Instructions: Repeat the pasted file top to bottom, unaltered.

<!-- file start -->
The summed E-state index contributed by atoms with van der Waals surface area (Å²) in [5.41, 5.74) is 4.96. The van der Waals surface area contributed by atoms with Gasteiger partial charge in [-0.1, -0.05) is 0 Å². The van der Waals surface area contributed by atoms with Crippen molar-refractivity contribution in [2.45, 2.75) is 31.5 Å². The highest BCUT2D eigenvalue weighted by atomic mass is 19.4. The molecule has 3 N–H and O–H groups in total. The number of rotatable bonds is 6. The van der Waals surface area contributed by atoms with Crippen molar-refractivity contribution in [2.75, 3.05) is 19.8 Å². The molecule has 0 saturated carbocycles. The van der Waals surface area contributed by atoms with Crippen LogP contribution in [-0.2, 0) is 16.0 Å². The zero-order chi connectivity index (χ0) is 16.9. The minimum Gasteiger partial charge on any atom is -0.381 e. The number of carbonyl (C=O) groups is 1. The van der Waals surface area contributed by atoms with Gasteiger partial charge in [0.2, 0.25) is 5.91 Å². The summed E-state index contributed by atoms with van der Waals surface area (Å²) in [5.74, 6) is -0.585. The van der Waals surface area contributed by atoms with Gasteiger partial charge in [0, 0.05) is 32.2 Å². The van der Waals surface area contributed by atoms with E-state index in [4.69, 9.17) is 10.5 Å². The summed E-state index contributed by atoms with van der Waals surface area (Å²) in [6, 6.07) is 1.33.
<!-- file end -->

The summed E-state index contributed by atoms with van der Waals surface area (Å²) in [5.41, 5.74) is 4.96. The van der Waals surface area contributed by atoms with Gasteiger partial charge in [-0.1, -0.05) is 0 Å². The van der Waals surface area contributed by atoms with Crippen molar-refractivity contribution in [2.45, 2.75) is 31.5 Å². The highest BCUT2D eigenvalue weighted by atomic mass is 19.4. The molecule has 3 N–H and O–H groups in total. The number of rotatable bonds is 6. The van der Waals surface area contributed by atoms with Crippen molar-refractivity contribution in [2.75, 3.05) is 19.8 Å². The molecule has 0 saturated carbocycles. The van der Waals surface area contributed by atoms with Crippen LogP contribution in [-0.2, 0) is 16.0 Å². The zero-order chi connectivity index (χ0) is 16.9. The minimum Gasteiger partial charge on any atom is -0.381 e. The number of carbonyl (C=O) groups is 1. The van der Waals surface area contributed by atoms with Gasteiger partial charge in [0.2, 0.25) is 5.91 Å². The summed E-state index contributed by atoms with van der Waals surface area (Å²) in [5.74, 6) is -0.585. The van der Waals surface area contributed by atoms with Gasteiger partial charge in [0, 0.05) is 32.2 Å². The van der Waals surface area contributed by atoms with E-state index in [4.69, 9.17) is 10.5 Å². The summed E-state index contributed by atoms with van der Waals surface area (Å²) in [6, 6.07) is 1.33.